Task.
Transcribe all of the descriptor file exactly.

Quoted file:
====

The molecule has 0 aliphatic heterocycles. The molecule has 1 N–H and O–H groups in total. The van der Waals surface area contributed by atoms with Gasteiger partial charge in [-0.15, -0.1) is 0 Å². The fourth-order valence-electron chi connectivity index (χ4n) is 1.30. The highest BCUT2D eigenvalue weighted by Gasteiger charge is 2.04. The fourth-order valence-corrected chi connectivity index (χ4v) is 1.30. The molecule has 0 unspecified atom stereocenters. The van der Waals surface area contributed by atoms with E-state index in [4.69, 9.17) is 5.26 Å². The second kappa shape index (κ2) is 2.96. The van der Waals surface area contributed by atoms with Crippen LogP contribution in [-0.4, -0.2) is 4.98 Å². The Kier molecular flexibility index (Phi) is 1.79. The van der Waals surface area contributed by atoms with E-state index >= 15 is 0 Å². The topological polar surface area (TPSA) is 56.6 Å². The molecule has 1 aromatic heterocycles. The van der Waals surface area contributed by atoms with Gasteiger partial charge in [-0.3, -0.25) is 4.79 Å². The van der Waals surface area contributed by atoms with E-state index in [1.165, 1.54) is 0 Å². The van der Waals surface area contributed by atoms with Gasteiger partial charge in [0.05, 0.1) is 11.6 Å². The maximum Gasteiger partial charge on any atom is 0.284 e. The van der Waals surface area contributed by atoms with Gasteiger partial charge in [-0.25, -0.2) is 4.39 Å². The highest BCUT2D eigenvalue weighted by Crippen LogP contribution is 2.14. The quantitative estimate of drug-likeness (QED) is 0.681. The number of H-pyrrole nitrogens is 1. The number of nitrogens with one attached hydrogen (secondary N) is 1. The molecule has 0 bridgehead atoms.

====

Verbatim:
The molecule has 0 aliphatic heterocycles. The molecule has 1 N–H and O–H groups in total. The van der Waals surface area contributed by atoms with Gasteiger partial charge in [-0.15, -0.1) is 0 Å². The fourth-order valence-electron chi connectivity index (χ4n) is 1.30. The highest BCUT2D eigenvalue weighted by Gasteiger charge is 2.04. The fourth-order valence-corrected chi connectivity index (χ4v) is 1.30. The molecule has 0 unspecified atom stereocenters. The van der Waals surface area contributed by atoms with E-state index in [4.69, 9.17) is 5.26 Å². The second kappa shape index (κ2) is 2.96. The van der Waals surface area contributed by atoms with Crippen LogP contribution in [-0.4, -0.2) is 4.98 Å². The Kier molecular flexibility index (Phi) is 1.79. The van der Waals surface area contributed by atoms with E-state index >= 15 is 0 Å². The topological polar surface area (TPSA) is 56.6 Å². The molecule has 1 aromatic heterocycles. The van der Waals surface area contributed by atoms with Gasteiger partial charge in [-0.3, -0.25) is 4.79 Å². The van der Waals surface area contributed by atoms with E-state index in [1.165, 1.54) is 0 Å². The van der Waals surface area contributed by atoms with Gasteiger partial charge in [0.05, 0.1) is 11.6 Å². The maximum Gasteiger partial charge on any atom is 0.284 e. The van der Waals surface area contributed by atoms with Gasteiger partial charge in [-0.25, -0.2) is 4.39 Å². The highest BCUT2D eigenvalue weighted by Crippen LogP contribution is 2.14. The quantitative estimate of drug-likeness (QED) is 0.681. The number of H-pyrrole nitrogens is 1. The number of nitrogens with one attached hydrogen (secondary N) is 1. The molecule has 0 bridgehead atoms.